Date of Conferral





Health Services


Larry Fulton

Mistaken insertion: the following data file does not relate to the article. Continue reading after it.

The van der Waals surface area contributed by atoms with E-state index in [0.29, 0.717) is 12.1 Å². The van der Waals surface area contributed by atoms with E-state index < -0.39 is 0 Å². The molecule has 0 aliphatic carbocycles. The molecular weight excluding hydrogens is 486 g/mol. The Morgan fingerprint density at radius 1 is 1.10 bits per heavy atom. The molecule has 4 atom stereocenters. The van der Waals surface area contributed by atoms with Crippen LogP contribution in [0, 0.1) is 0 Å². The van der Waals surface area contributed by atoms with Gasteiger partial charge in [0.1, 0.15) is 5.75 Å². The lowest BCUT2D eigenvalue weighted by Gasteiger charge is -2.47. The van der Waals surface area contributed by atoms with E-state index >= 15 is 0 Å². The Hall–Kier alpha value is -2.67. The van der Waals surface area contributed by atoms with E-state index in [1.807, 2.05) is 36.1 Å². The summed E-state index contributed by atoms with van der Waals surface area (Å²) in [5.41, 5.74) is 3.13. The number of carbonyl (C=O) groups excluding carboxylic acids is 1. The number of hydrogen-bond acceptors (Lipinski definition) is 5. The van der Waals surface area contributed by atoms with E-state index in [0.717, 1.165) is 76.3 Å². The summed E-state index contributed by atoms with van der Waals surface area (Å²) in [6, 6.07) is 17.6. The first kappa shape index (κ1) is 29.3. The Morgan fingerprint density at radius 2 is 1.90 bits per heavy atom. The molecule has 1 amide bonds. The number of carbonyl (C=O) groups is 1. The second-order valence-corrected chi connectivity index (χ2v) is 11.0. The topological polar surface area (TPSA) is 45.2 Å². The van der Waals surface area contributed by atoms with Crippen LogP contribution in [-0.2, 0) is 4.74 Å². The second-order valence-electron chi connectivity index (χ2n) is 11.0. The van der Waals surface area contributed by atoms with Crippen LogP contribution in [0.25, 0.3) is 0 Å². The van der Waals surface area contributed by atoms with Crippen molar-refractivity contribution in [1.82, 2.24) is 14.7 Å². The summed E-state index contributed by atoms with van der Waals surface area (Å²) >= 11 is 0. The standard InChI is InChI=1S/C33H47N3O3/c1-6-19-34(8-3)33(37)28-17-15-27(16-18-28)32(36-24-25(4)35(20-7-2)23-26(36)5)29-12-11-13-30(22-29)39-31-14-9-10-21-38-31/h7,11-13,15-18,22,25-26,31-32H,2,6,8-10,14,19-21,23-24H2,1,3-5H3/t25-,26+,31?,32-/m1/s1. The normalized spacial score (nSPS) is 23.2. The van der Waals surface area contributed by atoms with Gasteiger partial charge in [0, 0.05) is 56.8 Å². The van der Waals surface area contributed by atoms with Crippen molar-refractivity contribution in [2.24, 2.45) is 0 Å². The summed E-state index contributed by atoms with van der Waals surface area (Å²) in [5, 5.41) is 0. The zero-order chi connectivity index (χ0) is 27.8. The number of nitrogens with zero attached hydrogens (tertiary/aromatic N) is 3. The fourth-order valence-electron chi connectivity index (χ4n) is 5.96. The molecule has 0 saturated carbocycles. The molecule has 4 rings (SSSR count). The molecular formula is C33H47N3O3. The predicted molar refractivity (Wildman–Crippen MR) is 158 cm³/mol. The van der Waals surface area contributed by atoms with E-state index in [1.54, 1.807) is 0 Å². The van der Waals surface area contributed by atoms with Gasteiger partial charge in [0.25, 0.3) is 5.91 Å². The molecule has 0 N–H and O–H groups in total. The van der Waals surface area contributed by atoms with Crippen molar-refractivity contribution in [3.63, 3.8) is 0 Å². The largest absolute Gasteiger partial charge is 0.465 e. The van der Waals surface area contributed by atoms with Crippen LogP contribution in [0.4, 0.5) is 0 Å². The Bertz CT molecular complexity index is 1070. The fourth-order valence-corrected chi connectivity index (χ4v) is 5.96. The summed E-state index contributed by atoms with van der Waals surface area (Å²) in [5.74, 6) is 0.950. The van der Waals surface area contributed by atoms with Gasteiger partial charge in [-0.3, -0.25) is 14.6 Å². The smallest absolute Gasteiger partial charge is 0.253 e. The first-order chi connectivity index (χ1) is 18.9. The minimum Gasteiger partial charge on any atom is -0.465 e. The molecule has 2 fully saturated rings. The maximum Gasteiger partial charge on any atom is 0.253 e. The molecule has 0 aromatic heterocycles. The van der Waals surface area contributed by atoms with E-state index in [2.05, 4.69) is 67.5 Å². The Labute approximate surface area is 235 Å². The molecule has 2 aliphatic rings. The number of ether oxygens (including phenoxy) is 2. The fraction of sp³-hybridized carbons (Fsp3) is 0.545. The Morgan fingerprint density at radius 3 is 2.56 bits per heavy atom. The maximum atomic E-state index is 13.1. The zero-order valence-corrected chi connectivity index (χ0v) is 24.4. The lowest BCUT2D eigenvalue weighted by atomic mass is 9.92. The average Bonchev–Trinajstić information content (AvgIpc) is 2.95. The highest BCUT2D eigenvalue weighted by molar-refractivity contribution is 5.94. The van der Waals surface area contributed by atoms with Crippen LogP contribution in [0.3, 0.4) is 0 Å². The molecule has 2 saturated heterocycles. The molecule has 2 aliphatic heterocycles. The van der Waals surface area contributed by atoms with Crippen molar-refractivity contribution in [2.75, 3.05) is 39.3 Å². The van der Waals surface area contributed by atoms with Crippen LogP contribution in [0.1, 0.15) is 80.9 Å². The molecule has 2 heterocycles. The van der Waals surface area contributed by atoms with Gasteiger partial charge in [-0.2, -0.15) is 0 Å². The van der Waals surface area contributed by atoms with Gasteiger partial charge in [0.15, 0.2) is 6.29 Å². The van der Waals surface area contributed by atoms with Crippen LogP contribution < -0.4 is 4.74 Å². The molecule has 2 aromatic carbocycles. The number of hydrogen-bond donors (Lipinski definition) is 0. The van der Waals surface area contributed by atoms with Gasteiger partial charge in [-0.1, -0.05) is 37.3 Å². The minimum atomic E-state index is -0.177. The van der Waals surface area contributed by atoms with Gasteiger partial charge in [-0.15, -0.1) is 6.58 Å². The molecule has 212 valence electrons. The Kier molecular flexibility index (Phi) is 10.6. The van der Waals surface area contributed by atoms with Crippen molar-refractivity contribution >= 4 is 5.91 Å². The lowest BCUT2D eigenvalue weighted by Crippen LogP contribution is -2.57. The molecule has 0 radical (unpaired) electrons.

Many studies have reported that the training for practitioners does not stimulate reflexes that contribute to the tenets of teamwork and collaboration. No studies were found to investigate relational intelligence (RQ) in pharmacist-physician relationships as a catalyst for collaborative and hence cost effective quality care. This study addressed the role and potential opportunity to promote RQ as a critical leadership skill in the collaboration between pharmacists and physicians. Using RQ as the conceptual framework, this phenomenological study explored how pharmacists and physicians in a hospital setting perceive RQ as a leadership skill when working collaboratively. A total of 10 participants (5 pharmacists and 5 physicians) from a 443-bed comprehensive hospital in Michigan were selected using purposive sampling. Pharmacists and physicians included had at least 4 years of hospital experience. Data were collected through semistructured in-depth interviews and analyzed using the hierarchical approach. Results indicated interest among both pharmacists and physicians to use RQ as a leadership skill to work collaboratively. Further findings highlighted the need for face-to-face communication between pharmacists and physicians, better collaboration, accountability, feedback, focus and alignment, promotion of positive relationships, and a leadership position directed by a PhD-prepared practitioner with expertise in RQ. These findings bring awareness to both pharmacists and physicians of barriers to collaboration; these findings also suggest the need for multidisciplinary training that incorporates RQ theory as a foundation for both pharmacists and physicians, which may decrease health care costs while improving communication, trust, mutual understanding, collaboration, and quality care.